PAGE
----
What I Learned from My “Worst Commute” Award

Jennifer Tang, Assistant Professor


Since I won the “Worst Commute Award” from the Riders Alliance, I’ve been interviewed by Reuters, the New York Times, the New York Post, WNYC and a Canadian radio station. I was quoted by WABC Eyewitness News, NPR, amNewYork, and all the Brooklyn and Queens papers. My interviews were translated and appeared in the UK, Latin America, China, and Nigeria. In terms of television, I was a guest on “Mornings at 1,” a NY1-sponsored talk show, and CBS sent a camera crew to Hostos, where I was filmed chatting with the reporter outside the 149th Street and Grand Concourse station.

The media onslaught has been surreal. I can’t believe I’ve gotten more attention for a few lines of text than I did for several peer-reviewed articles, including one for Newsweek.

When I entered the contest a few weeks ago, I never imagined I’d win. Having had many stressful experiences on the subway, I laughed when I heard about the contest. I quickly sent in a few lines describing my nightmare commute on Jan. 20.  That day, I boarded the R train at 59th St and Lexington Avenue, expecting to get home (Forest Hills) in 30 minutes. Instead, the train suffered a power outage as it approached my station and I was stuck in the tunnel for nearly two hours. What was particularly painful about this experience was that I was so close to home when I got trapped. That, and the fact that I needed to use the restroom, were two details that apparently made the Alliance decide that my commute, hands down, was the worst.

I received my actual award in the mail – a chocolate bar shaped like a Metrocard. I have to say, however, that the media attention was the best prize of all. My only regret is that my two book projects aren’t yet ready for publication and couldn’t benefit from all the free publicity. However, I’m getting tons of practice for future book tours: talking to reporters, mastering the sound bite, and learning how to look natural and composed on television.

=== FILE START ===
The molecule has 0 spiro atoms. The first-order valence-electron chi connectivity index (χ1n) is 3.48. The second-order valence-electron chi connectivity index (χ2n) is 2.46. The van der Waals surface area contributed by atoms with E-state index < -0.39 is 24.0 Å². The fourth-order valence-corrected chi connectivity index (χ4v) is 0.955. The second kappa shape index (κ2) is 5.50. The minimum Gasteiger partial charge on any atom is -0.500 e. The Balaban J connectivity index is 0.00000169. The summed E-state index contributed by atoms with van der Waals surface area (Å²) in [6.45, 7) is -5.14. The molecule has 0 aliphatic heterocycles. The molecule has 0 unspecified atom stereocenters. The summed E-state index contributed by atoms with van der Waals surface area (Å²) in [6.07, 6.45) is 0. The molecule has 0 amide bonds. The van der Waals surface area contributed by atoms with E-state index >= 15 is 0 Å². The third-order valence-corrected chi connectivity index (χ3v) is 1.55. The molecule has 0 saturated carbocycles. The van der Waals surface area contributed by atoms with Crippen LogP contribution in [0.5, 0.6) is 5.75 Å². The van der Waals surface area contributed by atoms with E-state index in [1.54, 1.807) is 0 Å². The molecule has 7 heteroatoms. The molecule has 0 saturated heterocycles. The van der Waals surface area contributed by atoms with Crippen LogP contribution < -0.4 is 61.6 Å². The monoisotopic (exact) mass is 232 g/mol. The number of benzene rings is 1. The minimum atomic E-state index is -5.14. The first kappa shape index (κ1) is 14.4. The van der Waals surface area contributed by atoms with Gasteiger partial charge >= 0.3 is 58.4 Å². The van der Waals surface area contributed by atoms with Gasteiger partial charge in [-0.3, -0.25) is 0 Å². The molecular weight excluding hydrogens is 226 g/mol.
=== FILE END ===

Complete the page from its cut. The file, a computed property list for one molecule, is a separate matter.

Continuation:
My friends’ and colleagues’ reaction to my award was quite amusing. This is perhaps the only award where “Congratulations!” is immediately followed by “I’m so sorry this happened to you.” It’s like winning an award for having the highest blood pressure. “Lucky you, you might get a stroke.”

The best lesson I took away from all of this, however, is that your voice counts. Never underestimate the power of one person’s opinion. For years I had suffered in silence from the crumbling subway system and felt no one (except my husband and cat) was listening. When I won, I was gratified that someone had acknowledged my pain and actually empathized with me. Since my new-found celebrity, countless people have come up to me and said, “I feel your pain.”

As they say, no man is an island and the more you are willing to speak out, the more you will find and connect with others who share your concerns and are eager to work with you to make the world a better place. It’s a powerful lesson, and one that I hope to share with my students and the rest of the Hostos community.


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